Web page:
Bay is an attractive evergreen, ornamental and culinary herb that was a regular feature of our RHS floral displays. These same Bay trees are now standing proud in the beds nearest the cafe which you can admire on our Open Days.
Bay is from the family Lauracea and its botanical name is Laurus nobilis that is translated as either ‘praise’, ‘famous’ or ‘renowned’. This reflects the respect given to it by the Romans. A Bay wreath is the symbol of wisdom and glory and the word laureate means to be ‘crown with laurels’, which is the reason behind Poet Laureate.
In Greek mythology it is said that the priestesses of Apollo, the Greek god of prophecy, ate large doses of Bay as a narcotic before expounding Apollo’s oracles at Delphi.
How to grow Bay
Bay is native to Southern Europe and therefore, you should look to reproduce this climate when growing it. In general, keep Bay well watered, especially during dry periods over summer, and feed monthly when grown in a container. Bay is hardy throughout most of the UK and can survive to -10 Deg C. However, Bay is shallow rooted and can be prone to frost damage. The leaves can also be scorched by the wind in very cold weather. Therefore, you might wish to protect Bay with horticultural fleece in winter. If you keep your Bay in a container, you could move to a light, frost free position if possible and raise onto pot feet to allow excess water to drain away.
How to plant and care for Bay
Young bay plants are best planted in the spring after all danger of frost has past, giving plants time to establish before the winter. When planting out, position the plant in full sun, protect form the wind, and in rich well-drained soil. If your soil is not well drained, consider growing plants in pots filled with soil-based or multipurpose peat-free compost. Jekka prunes and clips our Bays with shears in summer and removes any unwanted growth as soon as it is spotted.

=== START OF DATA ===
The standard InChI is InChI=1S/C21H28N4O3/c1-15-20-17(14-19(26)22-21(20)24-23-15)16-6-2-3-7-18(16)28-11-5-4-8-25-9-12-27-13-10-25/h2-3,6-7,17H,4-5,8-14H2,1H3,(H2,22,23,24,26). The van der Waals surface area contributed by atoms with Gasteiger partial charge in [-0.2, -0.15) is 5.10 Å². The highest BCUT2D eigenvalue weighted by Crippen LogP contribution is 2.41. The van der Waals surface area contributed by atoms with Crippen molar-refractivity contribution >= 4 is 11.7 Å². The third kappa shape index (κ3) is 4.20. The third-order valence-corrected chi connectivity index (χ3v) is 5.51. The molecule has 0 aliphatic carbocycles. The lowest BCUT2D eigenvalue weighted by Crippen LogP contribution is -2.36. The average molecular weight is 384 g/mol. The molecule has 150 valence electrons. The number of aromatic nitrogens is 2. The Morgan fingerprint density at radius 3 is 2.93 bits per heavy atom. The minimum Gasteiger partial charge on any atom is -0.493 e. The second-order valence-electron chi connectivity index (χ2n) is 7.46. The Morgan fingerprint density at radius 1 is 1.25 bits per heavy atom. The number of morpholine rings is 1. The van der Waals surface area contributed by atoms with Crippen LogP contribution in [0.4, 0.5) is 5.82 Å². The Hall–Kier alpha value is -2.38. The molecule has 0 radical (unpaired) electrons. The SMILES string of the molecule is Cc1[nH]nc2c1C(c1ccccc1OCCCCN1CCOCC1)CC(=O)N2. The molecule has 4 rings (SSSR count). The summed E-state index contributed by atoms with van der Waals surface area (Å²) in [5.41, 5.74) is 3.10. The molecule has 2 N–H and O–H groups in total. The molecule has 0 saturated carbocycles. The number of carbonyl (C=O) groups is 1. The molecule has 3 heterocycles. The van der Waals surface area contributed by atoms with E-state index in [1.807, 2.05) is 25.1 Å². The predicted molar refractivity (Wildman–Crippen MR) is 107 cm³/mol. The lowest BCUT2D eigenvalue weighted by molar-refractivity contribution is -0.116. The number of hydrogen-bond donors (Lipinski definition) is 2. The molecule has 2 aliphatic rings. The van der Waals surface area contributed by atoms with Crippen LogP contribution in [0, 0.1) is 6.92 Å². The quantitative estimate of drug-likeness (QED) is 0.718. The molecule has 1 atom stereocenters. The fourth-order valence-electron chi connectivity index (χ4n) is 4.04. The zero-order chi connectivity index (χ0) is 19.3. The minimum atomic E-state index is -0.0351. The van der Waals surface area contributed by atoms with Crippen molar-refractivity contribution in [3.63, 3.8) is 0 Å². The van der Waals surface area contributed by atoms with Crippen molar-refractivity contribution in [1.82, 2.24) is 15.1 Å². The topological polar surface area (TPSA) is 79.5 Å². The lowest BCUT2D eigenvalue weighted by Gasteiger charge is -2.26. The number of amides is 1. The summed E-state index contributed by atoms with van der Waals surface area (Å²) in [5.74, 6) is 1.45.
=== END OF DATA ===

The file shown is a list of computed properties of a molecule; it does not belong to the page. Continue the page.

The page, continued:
Culinary and medicinal uses of Bay
Bay leaves are used in long-simmering dishes; they impart a slightly sharp, peppery, almost bitter taste. For example, they are used in sauces, soups and stews and with meat, seafood, and vegetable dishes. The leaves also flavour many classic French dishes.
Add the whole leaves (sometimes in a bouquet garni) at the beginning of the cooking process and remember to remove them before serving. In general, fresh leaves are more aromatic in flavour than dried ones. You can also preserve Bay leaves in vinegars. Medicinally the infused leaves aid digestion and increase the appetite.
Some members of the laurel family, as well as the unrelated but visually similar mountain laurel and cherry laurel, have leaves that are poisonous to humans and livestock. Jekka's tip to check whether your Bay is indeed edible, is to hold a leaf to the light, where you should be able to see its veins and it should not be opaque, it should also smell sweet when broken.